(Self-released; US: 10 Oct 2007; UK: 10 Oct 2007)
Mendelsohn: After a couple of years wandering around in the digital hinterlands, Radiohead came back home to their guitars and put together a record with everything they had learned over their nearly 20-year-old career. If you are looking for the quintessence of Radiohead, look no further than In Rainbows. Everything the band ever was (and may ever be) was distilled into an odd, genre spanning collection of songs that hits everything between straightforward rock to stark piano ballads to the waltz.
I think it’s all here, Klinger. Everything that Radiohead had been seemingly pushing toward—the sad-sackery, the avant-rock, the lyrical focus on isolation and digital fear—can be found somewhere in the ten songs that make up In Rainbows. On top of that, we get to see, dare I say, love and hope creeping in at the corners like the sun trying to break through on a cloudy day.
Klinger: You know we’ve already covered three Radiohead albums, and it’s going to be another five years before we get to another one. And I think the main thing I’m going to miss when it comes to talking about Radiohead is your uncanny ability to discern subtle differences between all of those albums. You’re like one of those guys who can tell the difference between Argentine and Spanish shiraz (based on their relative piquancy and insouciance) or has a favorite Olsen twin or something. I know this is some sort of failing on my part, but I just can’t hear the distinctions. So I’m looking to you here to make sense of another Radiohead album.
Mendelsohn: All Radiohead albums are different, Klinger. Just like both Olsen twins probably have their own distinct identity. I wouldn’t know. But with Radiohead, each album represents an evolution in the band’s sound. Unless you don’t believe in evolution—which is fine, there is no law in this country against being ignorant.
With In Rainbows, I think it became clear that in this post-Radiohead world, Radiohead was still the best post-Radiohead band around. This album also represents one of the newest entries on the Great List, securing its spot a scant six years ago. Is the canon still open?
Klinger: Short answer, no. When we talk about the canon—and readers should note that we’re using the list compiled from a crap-ton of Greatest of All Time critics’ lists at the Acclaimed Music site—we really are seeing something that’s fairly well carved in stone. Considering that art and commerce so seldom seem to intersect these days, Radiohead is one of the few groups to capture the public imagination and garner widespread critical acclaim. (It’s true that an even more recent LP is coming to the Great List next week, but we’ll cross that bridge when we get to it.) At any rate, though, since my main recollection of In Rainbows is its innovative pay-what-you-will release model, I’m looking forward to what it is about this particular effort that strikes your fancy.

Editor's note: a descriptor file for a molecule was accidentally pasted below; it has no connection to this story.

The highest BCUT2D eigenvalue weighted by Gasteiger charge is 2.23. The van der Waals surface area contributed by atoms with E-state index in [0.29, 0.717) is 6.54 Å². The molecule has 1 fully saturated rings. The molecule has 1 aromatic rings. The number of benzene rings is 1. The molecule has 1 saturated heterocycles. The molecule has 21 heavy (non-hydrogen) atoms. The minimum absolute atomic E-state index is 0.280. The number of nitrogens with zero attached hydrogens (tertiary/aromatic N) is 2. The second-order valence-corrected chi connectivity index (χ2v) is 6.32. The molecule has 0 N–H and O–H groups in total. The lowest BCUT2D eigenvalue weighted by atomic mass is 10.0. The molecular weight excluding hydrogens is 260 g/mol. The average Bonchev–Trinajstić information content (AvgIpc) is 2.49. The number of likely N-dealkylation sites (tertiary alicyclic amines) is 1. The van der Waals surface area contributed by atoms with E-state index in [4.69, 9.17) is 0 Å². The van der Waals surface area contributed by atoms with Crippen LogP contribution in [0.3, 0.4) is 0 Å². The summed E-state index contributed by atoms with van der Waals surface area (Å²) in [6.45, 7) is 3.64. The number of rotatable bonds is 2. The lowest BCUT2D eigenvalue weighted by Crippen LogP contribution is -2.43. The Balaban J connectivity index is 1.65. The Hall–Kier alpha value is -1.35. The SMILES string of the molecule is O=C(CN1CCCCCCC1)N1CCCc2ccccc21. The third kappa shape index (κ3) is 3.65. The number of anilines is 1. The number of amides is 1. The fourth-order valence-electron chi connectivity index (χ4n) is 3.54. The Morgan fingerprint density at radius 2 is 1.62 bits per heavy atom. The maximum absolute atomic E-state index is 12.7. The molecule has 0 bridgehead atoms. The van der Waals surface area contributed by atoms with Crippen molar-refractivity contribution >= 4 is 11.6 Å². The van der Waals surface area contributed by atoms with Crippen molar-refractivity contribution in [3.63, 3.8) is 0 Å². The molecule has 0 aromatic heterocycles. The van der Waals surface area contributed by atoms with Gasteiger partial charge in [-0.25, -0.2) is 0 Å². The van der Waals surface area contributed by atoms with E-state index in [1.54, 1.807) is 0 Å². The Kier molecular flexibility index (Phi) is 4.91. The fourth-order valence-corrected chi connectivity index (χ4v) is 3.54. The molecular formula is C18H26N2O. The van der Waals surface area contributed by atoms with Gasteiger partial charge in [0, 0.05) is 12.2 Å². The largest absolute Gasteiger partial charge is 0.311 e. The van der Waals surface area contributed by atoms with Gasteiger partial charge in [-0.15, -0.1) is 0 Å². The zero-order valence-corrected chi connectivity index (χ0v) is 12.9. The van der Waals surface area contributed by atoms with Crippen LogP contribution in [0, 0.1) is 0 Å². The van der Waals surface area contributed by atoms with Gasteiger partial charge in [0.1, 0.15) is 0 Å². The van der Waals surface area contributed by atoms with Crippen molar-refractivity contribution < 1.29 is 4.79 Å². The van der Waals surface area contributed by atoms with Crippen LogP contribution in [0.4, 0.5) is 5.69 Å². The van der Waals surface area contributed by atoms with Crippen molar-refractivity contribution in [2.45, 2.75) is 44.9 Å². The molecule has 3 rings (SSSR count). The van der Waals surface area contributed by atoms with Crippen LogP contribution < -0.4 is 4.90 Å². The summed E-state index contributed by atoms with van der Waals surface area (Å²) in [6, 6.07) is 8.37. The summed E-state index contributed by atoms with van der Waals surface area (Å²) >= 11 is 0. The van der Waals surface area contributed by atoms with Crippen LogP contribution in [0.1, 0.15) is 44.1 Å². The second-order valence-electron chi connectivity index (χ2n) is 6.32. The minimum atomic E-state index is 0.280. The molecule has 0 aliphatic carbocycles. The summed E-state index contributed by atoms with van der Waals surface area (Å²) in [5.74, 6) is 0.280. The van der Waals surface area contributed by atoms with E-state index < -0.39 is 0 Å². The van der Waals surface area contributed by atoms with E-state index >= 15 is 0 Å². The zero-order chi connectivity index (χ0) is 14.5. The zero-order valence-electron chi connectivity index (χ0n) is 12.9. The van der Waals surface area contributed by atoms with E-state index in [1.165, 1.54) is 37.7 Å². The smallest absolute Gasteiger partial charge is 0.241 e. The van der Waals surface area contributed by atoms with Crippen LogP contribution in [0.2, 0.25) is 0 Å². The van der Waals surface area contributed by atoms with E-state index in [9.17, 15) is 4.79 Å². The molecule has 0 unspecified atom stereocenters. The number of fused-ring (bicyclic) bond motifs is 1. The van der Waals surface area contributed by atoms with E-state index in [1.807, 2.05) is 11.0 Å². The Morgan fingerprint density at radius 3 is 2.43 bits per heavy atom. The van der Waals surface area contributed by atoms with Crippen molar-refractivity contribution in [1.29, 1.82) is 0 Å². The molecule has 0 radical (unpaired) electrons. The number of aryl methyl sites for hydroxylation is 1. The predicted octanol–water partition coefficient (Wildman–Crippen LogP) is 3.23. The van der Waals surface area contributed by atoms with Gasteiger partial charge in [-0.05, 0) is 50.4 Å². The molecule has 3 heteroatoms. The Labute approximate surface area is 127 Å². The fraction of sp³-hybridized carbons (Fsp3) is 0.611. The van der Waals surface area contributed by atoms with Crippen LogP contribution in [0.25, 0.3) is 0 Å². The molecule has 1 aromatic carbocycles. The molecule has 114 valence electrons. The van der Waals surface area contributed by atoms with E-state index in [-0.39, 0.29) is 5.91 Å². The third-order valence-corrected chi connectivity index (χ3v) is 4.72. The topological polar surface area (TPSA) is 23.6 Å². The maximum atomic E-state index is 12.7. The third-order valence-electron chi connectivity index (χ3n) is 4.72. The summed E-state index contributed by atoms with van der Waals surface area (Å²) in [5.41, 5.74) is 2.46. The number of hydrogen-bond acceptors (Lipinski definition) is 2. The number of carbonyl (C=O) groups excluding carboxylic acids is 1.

Mendelsohn: Occasionally we will go around about Music vs. Message in respect to how an album is viewed. With In Rainbows, we get to add another variable to the list: Mode. Freed from their long-term recording contract with EMI, Radiohead took advantage of the technology the music industry clearly dreaded by giving the power to the consumers by letting the fans buy the album directly from the band for whatever price the buyer deemed reasonable. This move went against good business sense and everything the music industry had built over the last half century, it also completely closed the gap between the bands and their fans. On top of that, it was a rousing success and not just from a marketing stand point, everyone was talking about how one of the biggest bands in the world was giving away their new album, but it also paid off monetarily. The band sold an untold amount of digital downloads while taking pre-orders for physical copies of the record. A year after the record’s release the album had sold over three million copies. That number included digital downloads from the Radiohead web site, physical copies of the record as CD or vinyl (100,000 of which were deluxe box sets that cost $80 each), and sales from various other digital retailers. And this is for an album that was essentially free—free—proving that music fans will pay for the music they love if they are shown a little respect and given reasonable purchasing options and pricing.